8. Brent Hayes Edwards, _The Practice of Diaspora : Literature, Translation, and the Rise of Black Internationalism_... One of the most useful books that I read during these months for the project. I was totally inspired and I hope to steal much from this book. Lots of archival work with journals (I will steal this impulse for my own project). Lots of historical work. Great readings of Langston Hughes and others. Very helpful book. Also appreciated focus on international and not local.

9. William Vollman, volume 1 of _Rising Up, Rising Down_... Great airplane reading. But I haven't gotten back to the other volumes. I'm fascinated by his writing which I find messy and well done. I often disagree with him, especially in this book (he sometimes doesn't seem to understand things; does a really bad reading of Kropotkin's _Mutual Aid_, for instance). But I still like anyone with a clearly insane and connective mind. I plan to get back to the other six volumes shortly.

10. J.M. Coetzee, _Foe_... Just a classic that I'd never read.

[Unrelated... picked up Elizabeth Treadwell's _Chantry_ and read that also this weekend.]

February 14
11. Michael North's _Around 1922_... I've learned a lot from his _The Dialect of Modernism_. This book also very helpful. Serious historical work. Doesn't ignore the hard stuff like I felt that Gumbrecht book did.

February 21
12. Naoki Sakai, _Translation and Subjectivity: On "Japan" and Cultural Nationalism_... Recommended by Walter Lew. Also very helpful. Something about reading someone writing a national literature other than the U.S. was eye opening. I made a lot of notes about how Sakai looked at things and thought I might try and use his vision in the future. Great chapter on Cha also.

February 28
13. Joan Retallack, _Poethical Wager_... I assigned this for class so I'm not sure it counts. But since it just came out I couldn't read it before the semester started and the book is so beautifully dense that I get nothing else read this week.

March 6
I carry a bunch of books with me on a trip to Seattle and Vancouver but don't get much reading done. However beautiful drive around Olympic peninsula. End up bringing a bunch of books home from Vancouver and reading them on the airplane home. But they are poetry and don't "count." Among them Jeff Derkson's _Transnational Muscle Car_, Erin Moure's _O Cidadon_ (which I love and causes me to think about making her my new favorite poet for a few months), George Stanley's _A Tall, Serious Girl: Selected Poems 1957-2000_. All are good, make me think.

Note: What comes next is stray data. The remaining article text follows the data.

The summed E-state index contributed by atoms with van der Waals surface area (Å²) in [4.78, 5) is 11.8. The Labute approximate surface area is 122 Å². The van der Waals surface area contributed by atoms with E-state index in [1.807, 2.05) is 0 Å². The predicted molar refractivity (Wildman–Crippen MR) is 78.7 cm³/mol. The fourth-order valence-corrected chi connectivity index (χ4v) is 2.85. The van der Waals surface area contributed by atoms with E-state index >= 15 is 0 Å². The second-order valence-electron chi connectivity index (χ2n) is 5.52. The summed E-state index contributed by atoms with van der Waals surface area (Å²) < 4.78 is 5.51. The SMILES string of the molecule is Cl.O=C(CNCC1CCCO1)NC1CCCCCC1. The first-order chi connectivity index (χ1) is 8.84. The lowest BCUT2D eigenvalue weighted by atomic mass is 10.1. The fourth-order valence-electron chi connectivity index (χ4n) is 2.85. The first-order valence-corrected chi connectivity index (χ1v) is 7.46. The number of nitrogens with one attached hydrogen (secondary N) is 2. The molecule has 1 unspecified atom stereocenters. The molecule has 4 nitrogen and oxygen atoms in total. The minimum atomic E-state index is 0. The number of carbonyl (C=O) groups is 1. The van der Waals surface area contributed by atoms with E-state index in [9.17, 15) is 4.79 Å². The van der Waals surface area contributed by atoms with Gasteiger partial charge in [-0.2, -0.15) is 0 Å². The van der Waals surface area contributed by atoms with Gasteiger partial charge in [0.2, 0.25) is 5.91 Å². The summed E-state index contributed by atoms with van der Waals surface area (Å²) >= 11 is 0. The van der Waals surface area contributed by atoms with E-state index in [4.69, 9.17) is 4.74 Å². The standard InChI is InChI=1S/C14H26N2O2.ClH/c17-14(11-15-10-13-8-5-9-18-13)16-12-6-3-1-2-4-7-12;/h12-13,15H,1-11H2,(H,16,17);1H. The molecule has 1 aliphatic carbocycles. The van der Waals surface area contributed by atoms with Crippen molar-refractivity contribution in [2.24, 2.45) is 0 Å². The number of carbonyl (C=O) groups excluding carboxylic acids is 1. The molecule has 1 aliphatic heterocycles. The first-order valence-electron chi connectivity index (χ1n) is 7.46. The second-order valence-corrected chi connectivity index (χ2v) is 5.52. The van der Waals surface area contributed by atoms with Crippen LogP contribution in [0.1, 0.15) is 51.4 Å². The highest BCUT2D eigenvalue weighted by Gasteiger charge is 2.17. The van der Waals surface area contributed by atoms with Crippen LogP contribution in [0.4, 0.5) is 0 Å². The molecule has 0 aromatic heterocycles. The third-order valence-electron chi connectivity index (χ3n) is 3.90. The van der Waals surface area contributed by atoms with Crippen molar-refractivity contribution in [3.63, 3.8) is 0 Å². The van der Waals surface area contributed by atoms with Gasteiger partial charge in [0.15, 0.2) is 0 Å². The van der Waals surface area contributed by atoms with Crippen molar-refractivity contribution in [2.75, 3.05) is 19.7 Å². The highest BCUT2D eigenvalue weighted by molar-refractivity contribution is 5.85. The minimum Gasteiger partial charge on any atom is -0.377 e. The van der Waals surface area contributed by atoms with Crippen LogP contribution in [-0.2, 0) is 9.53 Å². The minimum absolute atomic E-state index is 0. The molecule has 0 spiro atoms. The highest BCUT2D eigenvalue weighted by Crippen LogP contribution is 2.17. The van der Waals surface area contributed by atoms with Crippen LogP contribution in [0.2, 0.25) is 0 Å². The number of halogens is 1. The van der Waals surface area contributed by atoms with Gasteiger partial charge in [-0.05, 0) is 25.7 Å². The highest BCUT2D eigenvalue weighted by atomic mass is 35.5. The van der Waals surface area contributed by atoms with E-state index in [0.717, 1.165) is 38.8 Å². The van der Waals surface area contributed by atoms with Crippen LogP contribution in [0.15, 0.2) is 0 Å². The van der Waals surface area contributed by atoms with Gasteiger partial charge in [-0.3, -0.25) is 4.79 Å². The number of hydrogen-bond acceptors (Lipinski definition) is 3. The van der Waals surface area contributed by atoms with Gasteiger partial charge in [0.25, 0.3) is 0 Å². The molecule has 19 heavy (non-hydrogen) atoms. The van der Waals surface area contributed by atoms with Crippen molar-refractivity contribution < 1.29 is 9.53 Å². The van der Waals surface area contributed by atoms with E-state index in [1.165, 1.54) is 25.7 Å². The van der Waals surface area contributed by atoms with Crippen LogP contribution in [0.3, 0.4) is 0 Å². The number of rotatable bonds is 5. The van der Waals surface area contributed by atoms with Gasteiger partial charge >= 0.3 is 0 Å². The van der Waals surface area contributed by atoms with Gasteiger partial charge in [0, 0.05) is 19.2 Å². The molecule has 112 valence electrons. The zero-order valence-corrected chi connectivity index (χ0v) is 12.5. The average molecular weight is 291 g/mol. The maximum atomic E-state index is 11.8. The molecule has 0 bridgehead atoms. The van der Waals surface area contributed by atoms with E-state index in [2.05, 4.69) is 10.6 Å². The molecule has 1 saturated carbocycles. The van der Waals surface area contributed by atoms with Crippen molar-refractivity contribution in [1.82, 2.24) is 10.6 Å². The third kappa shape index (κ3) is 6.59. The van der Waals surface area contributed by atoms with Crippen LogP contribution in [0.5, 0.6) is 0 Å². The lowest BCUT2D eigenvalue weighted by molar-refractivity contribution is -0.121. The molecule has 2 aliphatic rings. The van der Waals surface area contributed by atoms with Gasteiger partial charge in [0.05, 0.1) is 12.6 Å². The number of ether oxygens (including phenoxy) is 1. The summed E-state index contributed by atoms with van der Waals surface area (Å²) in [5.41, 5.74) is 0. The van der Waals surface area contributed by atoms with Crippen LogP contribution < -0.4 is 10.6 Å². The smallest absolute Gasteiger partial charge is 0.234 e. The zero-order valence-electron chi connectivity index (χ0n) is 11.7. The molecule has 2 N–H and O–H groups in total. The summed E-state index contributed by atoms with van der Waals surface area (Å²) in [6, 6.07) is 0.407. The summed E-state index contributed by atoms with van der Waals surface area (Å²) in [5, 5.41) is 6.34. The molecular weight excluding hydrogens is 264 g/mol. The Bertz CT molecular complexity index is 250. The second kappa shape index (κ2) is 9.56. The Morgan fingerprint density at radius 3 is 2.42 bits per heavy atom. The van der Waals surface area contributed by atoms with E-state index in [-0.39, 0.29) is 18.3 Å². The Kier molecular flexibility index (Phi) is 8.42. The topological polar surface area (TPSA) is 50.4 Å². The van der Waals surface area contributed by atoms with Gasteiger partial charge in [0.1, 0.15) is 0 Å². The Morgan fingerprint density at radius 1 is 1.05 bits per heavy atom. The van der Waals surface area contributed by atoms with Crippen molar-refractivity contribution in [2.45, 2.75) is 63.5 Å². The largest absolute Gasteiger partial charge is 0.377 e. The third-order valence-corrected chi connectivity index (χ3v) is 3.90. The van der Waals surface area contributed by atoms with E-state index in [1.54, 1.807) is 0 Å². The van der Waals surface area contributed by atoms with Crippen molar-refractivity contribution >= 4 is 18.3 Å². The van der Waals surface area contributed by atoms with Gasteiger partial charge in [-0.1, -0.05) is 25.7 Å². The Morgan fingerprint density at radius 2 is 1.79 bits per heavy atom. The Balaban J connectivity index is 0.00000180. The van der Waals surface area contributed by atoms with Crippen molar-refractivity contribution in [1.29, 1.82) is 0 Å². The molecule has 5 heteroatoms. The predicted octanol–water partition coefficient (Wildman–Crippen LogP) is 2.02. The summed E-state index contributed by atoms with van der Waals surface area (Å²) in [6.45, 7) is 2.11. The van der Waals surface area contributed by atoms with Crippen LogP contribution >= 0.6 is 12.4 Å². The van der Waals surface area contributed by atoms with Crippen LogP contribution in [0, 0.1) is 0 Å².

March 13, March 20
This is where I get behind. Also there are notes in my calendar that I'm getting lots of headaches. The headaches make it hard for me to read because neon green lights dance before my eyes and get in the way of the words (which is one reason I'm typing this up actually; I've got a headache and can't read; somehow typing is more instinctual, requires less eyesight).

March 27
14. Maria Rosa Menocal, _The Ornament of the World: How Muslims, Jews, and Christians Created a Culture of Tolerance in Medieval Spain_... (already discussed)

April 3
15. Kristin Ross, _Fast Cars, Clean Bodies: Decolonization and the Reordering of French Culture_... Her book on Rimbaud really changed my life. This one was useful. The cultural studies type stuff felt less rigorous. But there is a good chapter in here on the concept of man. Of obvious use to "the project.

At this point I'm officially done. 15 books in 15 weeks more or less (April 10 is week 15). But somewhere along this process I start to realize I like reading a book of criticism a week and decide to continue on.

April 10, April 17
During this period I abandon a few books. I start a collection of essay by Sartre, _Colonization and Decolonization_ and put it down. I start for the second time Jean Genet's _Prisoner of Love_ and put it down. I spend a weekend in Santa Cruz and that puts me behind also.

16. Doris Sommer, editor, _Bilingual Games: Some Literary Investigations_... I like Sommer's critical work a great deal. I find it smooth to read and also very useful. This one was a bit of a forced read. The essays included aren't as good as her work. There is an excerpt from Yunte Huang's book, which is good, but something I had already read.

April 24
17. Rudolf Mrazek, _Engineers of Happy Land : Technology and Nationalism in a Colony_... Another one of those history books that concentrates on things. I went to a lecture by Bruce Robbins last week where he was complaining about commodity books (the history of tea or coffee, the story of mauve, cod: the fish that changed the world, etc.). So I'm suddenly a little more suspicious of these books about things (also the Gumbrecht which I keep returning to). One of the risks of these books is that the humans get written out and the history of tea appears as if its plantations are inevitable and natural. This one is focused on colonialism in Indonesia. I found it useful. Really interesting last chapter on Pramoedya Ananta Toer. But I have to admit there were not a lot of humans in the earlier chapters.

18. Kristin Ross, _May 68 and Its Aftermaths_... I came back for more Ross. This is an amazingly useful book. Really interesting look at what happens to May 68 in the 80s and 90s. Helped me understand things in the US a little more. I highly recommend it. Not at all useful for the “project” though.

This week... Michael Warner's _Publics and Counterpublics_. But I'm only about thirty pages into it.